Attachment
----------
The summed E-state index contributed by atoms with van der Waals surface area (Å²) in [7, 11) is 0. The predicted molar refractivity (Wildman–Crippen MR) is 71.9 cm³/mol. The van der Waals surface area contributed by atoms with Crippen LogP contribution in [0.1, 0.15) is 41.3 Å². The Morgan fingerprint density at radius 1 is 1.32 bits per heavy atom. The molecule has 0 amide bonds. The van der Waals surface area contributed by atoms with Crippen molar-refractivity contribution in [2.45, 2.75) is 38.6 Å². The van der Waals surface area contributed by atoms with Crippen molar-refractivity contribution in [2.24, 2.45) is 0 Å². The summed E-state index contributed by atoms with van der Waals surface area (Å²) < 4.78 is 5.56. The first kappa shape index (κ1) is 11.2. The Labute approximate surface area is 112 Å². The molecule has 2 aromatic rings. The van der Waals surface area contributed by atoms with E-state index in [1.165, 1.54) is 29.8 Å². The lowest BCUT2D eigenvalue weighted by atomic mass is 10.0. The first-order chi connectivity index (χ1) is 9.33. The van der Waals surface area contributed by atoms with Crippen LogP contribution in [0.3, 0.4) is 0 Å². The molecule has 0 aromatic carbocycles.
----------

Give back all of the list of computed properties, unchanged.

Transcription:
The summed E-state index contributed by atoms with van der Waals surface area (Å²) in [7, 11) is 0. The predicted molar refractivity (Wildman–Crippen MR) is 71.9 cm³/mol. The van der Waals surface area contributed by atoms with Crippen LogP contribution in [0.1, 0.15) is 41.3 Å². The Morgan fingerprint density at radius 1 is 1.32 bits per heavy atom. The molecule has 0 amide bonds. The van der Waals surface area contributed by atoms with Crippen molar-refractivity contribution in [2.45, 2.75) is 38.6 Å². The van der Waals surface area contributed by atoms with Crippen molar-refractivity contribution in [2.24, 2.45) is 0 Å². The summed E-state index contributed by atoms with van der Waals surface area (Å²) < 4.78 is 5.56. The first kappa shape index (κ1) is 11.2. The Labute approximate surface area is 112 Å². The molecule has 2 aromatic rings. The van der Waals surface area contributed by atoms with E-state index in [1.165, 1.54) is 29.8 Å². The lowest BCUT2D eigenvalue weighted by atomic mass is 10.0. The first-order chi connectivity index (χ1) is 9.33. The van der Waals surface area contributed by atoms with Crippen LogP contribution in [0.3, 0.4) is 0 Å². The molecule has 0 aromatic carbocycles.